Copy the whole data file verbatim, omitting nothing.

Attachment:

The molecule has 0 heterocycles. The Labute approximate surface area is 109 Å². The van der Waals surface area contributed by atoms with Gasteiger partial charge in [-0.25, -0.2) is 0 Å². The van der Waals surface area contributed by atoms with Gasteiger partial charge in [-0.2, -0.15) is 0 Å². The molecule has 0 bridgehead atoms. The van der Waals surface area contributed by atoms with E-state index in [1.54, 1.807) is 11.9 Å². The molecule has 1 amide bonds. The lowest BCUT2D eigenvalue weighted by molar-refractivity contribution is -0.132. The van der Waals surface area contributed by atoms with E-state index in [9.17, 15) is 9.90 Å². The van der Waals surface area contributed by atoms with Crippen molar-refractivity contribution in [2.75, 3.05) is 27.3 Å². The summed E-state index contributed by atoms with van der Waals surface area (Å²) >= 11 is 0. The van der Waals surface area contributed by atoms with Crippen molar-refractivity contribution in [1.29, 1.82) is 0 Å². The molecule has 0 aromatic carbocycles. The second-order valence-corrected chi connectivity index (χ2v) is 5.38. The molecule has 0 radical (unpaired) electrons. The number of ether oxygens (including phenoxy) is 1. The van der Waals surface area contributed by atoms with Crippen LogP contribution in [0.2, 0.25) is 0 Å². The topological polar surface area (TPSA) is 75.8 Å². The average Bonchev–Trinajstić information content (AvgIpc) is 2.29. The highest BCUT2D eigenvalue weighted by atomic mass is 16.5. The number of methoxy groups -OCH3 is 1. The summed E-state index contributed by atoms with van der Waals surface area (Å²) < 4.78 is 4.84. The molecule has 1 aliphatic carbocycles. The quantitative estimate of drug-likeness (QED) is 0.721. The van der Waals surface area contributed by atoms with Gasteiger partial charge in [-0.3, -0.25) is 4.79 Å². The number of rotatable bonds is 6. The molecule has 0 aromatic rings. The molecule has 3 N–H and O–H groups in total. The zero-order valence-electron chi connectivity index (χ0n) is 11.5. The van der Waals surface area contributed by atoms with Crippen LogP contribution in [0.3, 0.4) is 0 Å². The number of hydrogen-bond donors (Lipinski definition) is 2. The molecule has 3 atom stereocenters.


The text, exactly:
The molecule has 0 heterocycles. The Labute approximate surface area is 109 Å². The van der Waals surface area contributed by atoms with Gasteiger partial charge in [-0.25, -0.2) is 0 Å². The van der Waals surface area contributed by atoms with Gasteiger partial charge in [-0.2, -0.15) is 0 Å². The molecule has 0 bridgehead atoms. The van der Waals surface area contributed by atoms with E-state index in [1.54, 1.807) is 11.9 Å². The molecule has 1 amide bonds. The lowest BCUT2D eigenvalue weighted by molar-refractivity contribution is -0.132. The van der Waals surface area contributed by atoms with E-state index in [9.17, 15) is 9.90 Å². The van der Waals surface area contributed by atoms with Crippen molar-refractivity contribution in [2.75, 3.05) is 27.3 Å². The summed E-state index contributed by atoms with van der Waals surface area (Å²) >= 11 is 0. The van der Waals surface area contributed by atoms with Crippen molar-refractivity contribution in [1.29, 1.82) is 0 Å². The molecule has 0 aromatic carbocycles. The second-order valence-corrected chi connectivity index (χ2v) is 5.38. The molecule has 0 radical (unpaired) electrons. The number of ether oxygens (including phenoxy) is 1. The van der Waals surface area contributed by atoms with Crippen LogP contribution in [0.2, 0.25) is 0 Å². The topological polar surface area (TPSA) is 75.8 Å². The average Bonchev–Trinajstić information content (AvgIpc) is 2.29. The highest BCUT2D eigenvalue weighted by atomic mass is 16.5. The number of methoxy groups -OCH3 is 1. The summed E-state index contributed by atoms with van der Waals surface area (Å²) < 4.78 is 4.84. The molecule has 1 aliphatic carbocycles. The quantitative estimate of drug-likeness (QED) is 0.721. The van der Waals surface area contributed by atoms with Gasteiger partial charge in [-0.3, -0.25) is 4.79 Å². The number of rotatable bonds is 6. The molecule has 0 aromatic rings. The molecule has 3 N–H and O–H groups in total. The zero-order valence-electron chi connectivity index (χ0n) is 11.5. The van der Waals surface area contributed by atoms with Crippen LogP contribution in [0.3, 0.4) is 0 Å². The number of hydrogen-bond donors (Lipinski definition) is 2. The molecule has 3 atom stereocenters.